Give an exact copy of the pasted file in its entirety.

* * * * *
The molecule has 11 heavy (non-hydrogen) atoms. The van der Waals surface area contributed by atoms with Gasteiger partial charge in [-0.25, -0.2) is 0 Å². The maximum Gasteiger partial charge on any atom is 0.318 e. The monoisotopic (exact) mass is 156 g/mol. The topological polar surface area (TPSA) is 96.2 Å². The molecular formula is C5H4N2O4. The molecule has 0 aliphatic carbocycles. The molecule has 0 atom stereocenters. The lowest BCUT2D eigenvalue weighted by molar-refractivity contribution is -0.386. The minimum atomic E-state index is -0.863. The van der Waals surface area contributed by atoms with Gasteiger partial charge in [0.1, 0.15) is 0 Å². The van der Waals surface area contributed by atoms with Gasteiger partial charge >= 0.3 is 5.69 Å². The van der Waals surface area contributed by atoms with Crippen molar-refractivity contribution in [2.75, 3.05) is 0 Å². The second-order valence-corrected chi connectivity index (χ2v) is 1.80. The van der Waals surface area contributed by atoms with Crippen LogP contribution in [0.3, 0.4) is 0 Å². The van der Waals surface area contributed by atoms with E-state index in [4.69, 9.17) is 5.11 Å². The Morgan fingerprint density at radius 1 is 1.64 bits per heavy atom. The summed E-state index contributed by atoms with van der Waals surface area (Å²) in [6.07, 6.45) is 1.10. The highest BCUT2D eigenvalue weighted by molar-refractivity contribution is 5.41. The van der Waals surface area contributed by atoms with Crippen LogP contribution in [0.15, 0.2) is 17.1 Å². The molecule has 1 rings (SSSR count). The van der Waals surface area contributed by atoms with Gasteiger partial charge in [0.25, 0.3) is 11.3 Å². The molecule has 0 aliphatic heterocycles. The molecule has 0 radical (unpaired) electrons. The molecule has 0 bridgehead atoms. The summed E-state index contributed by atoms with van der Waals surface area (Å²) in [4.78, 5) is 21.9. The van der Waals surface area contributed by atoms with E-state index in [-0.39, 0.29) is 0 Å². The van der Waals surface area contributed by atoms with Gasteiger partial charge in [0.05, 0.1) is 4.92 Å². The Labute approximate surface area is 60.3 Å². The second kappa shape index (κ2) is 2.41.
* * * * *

The molecule has 11 heavy (non-hydrogen) atoms. The van der Waals surface area contributed by atoms with Gasteiger partial charge in [-0.25, -0.2) is 0 Å². The maximum Gasteiger partial charge on any atom is 0.318 e. The monoisotopic (exact) mass is 156 g/mol. The topological polar surface area (TPSA) is 96.2 Å². The molecular formula is C5H4N2O4. The molecule has 0 aliphatic carbocycles. The molecule has 0 atom stereocenters. The lowest BCUT2D eigenvalue weighted by molar-refractivity contribution is -0.386. The minimum atomic E-state index is -0.863. The van der Waals surface area contributed by atoms with Gasteiger partial charge in [0.1, 0.15) is 0 Å². The van der Waals surface area contributed by atoms with Gasteiger partial charge >= 0.3 is 5.69 Å². The van der Waals surface area contributed by atoms with Crippen molar-refractivity contribution in [2.75, 3.05) is 0 Å². The second-order valence-corrected chi connectivity index (χ2v) is 1.80. The van der Waals surface area contributed by atoms with Crippen LogP contribution in [0.3, 0.4) is 0 Å². The van der Waals surface area contributed by atoms with E-state index in [4.69, 9.17) is 5.11 Å². The Morgan fingerprint density at radius 1 is 1.64 bits per heavy atom. The summed E-state index contributed by atoms with van der Waals surface area (Å²) in [6.07, 6.45) is 1.10. The highest BCUT2D eigenvalue weighted by molar-refractivity contribution is 5.41. The van der Waals surface area contributed by atoms with Crippen LogP contribution in [0.15, 0.2) is 17.1 Å². The molecule has 1 rings (SSSR count). The van der Waals surface area contributed by atoms with Gasteiger partial charge in [0.25, 0.3) is 11.3 Å². The molecule has 0 aliphatic heterocycles. The molecule has 0 radical (unpaired) electrons. The molecule has 0 bridgehead atoms. The summed E-state index contributed by atoms with van der Waals surface area (Å²) in [4.78, 5) is 21.9. The van der Waals surface area contributed by atoms with E-state index in [-0.39, 0.29) is 0 Å². The van der Waals surface area contributed by atoms with Gasteiger partial charge in [0.05, 0.1) is 4.92 Å². The Labute approximate surface area is 60.3 Å². The second kappa shape index (κ2) is 2.41.